Aisha Kamara, a December 2016 graduate and ASPiRE alumna, will leave for Rwanda this fall to serve for two years with the Peace Corps.
The international studies major from Bristol, Va. will be a secondary education English teacher, working with the “Let Girls Learn/Let Girls Work” program, a government initiative implemented by Michelle Obama that ensures young women around the world are given access to quality education to help eradicate the cycle of poverty.
Kamara said her experience in ASPiRE is what gave her the confidence and inspiration to apply for the Peace Corps.
“Being part of ASPiRE taught me the different between volunteering and serving,” she said. “Service is a long-term commitment to being present and building trusted relationships with community partners.”
As an ASPiRE student, Kamara participated in the Spring Break Urban Plunge program, which immerses students in the history of Richmond and provides education about local social issues and community problem solving. The students also volunteered with organizations that work to eradicate the problems addressed in the program.
“A lot of what we saw and learned put the pieces of the puzzle together, helping us understand why some of the city’s communities are separated the way they are, and why there is a need to partner in the city to help bring these communities up,” she said. “I think so many students come to Richmond without a back story, and we don't understand what it used to be. This connection helped put our service into perspective and made me want to see the community prosper.”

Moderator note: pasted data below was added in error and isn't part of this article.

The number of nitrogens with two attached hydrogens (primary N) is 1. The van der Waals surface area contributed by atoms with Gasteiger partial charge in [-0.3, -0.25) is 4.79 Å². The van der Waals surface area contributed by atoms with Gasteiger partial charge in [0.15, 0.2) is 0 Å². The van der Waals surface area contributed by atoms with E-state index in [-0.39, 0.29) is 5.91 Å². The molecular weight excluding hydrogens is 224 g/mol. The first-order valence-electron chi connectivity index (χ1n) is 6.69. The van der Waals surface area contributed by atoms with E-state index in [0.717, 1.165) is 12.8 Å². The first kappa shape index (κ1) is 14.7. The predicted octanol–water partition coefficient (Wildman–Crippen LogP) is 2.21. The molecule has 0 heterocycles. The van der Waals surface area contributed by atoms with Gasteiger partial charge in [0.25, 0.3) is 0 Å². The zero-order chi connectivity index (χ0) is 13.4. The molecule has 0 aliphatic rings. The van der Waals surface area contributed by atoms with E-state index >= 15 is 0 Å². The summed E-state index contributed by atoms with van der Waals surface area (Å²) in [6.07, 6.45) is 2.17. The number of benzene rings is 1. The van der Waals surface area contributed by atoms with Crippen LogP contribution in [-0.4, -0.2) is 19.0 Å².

Since her first year at VCU, Kamara also served as a conversation partner for international students. She said that experience taught her that “the only difference between us was language” and that everyone should be treated with respect.
“I wanted to do Peace Corps to continue that notion of respect and act as an ambassador for the United States, demonstrating our diversity and openness as a people by assimilating myself into a new culture and becoming one of them,” she said. “I hope to one day work in international development and education policy worldwide with an international organization. The best way to set myself on that path, I believe, is to understand the people that these policies will be supporting.”